2U and Coursera should embrace this
I imagine that my friends at 2U and Coursera may not love the idea of university folk showing up at their shareholder meetings. While I think I understand the risks and complications it would entail for them, it could be very good for them in the long run. Universities generally do not know the constraints and pressures that their vendors operate under. As a result, they can get angry about situations that they don’t have the context to fully understand or ask for their needs to be met in unhelpful ways because they don’t know how to work with the grain of the company. Having university stakeholders who feel responsible for understanding how the company functions and the pressures under which it operates could pull them further into the tent.
If this idea gains traction, the best move these companies could make is to create a university liaison within their investor relations office. Actively engage with the stakeholders. Take the opportunity to educate them on how the company works and how more traditional shareholders think. Give them separate briefings that help them formulate input that is useful and helpful. Provide them with opportunities to share their needs with conventional shareholders in ways that give the companies cover to do the right thing.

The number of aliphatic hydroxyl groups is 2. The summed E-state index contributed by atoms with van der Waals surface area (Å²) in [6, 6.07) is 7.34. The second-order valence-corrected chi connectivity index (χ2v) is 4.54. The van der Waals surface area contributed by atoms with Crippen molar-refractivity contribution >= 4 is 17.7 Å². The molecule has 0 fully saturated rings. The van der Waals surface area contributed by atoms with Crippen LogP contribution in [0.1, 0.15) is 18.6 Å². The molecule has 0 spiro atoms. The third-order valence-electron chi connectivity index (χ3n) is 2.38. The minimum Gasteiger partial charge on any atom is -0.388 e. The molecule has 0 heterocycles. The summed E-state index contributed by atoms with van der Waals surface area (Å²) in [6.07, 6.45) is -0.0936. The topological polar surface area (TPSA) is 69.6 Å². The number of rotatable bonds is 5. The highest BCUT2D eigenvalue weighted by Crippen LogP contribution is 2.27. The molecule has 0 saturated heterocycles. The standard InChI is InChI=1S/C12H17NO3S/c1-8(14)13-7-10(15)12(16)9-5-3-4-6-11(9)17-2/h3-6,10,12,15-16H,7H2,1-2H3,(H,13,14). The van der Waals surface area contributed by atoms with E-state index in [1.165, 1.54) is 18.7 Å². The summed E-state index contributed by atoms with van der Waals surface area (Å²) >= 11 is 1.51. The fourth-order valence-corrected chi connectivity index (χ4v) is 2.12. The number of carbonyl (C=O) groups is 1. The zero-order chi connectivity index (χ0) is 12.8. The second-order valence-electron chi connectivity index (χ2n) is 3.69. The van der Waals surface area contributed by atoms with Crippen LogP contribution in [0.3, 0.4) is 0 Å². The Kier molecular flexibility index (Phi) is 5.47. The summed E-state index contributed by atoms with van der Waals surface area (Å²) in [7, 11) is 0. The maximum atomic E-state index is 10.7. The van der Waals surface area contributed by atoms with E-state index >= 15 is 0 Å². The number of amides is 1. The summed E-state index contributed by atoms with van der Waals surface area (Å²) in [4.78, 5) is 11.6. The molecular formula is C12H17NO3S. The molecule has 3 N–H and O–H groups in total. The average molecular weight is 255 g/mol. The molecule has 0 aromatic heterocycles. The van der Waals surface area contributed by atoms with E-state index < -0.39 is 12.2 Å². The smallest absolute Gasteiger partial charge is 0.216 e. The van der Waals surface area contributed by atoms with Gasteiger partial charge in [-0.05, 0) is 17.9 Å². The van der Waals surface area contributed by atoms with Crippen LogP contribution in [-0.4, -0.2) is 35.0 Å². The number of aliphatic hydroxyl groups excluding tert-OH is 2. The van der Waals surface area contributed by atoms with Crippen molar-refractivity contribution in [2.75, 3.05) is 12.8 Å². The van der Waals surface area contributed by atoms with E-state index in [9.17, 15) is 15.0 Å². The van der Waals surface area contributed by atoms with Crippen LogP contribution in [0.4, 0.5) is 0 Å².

EdTech companies should have academic values woven into their structure
I’m proposing a method to create greater alignment between the companies and the universities they serve. This isn’t about creating an adversarial relationship. Rather, it’s about creating conditions that reduce the likelihood of an adversarial relationship. It raises the stakes of conflict while creating new channels of communication. When the next CEO takes the helm at one of these companies, she will walk in knowing that her customers speak at her shareholder meetings. She will be motivated to ensure those customers can speak positively about how well she is serving the PBC’s mission goals.
Even if she’s a jerk or an idiot.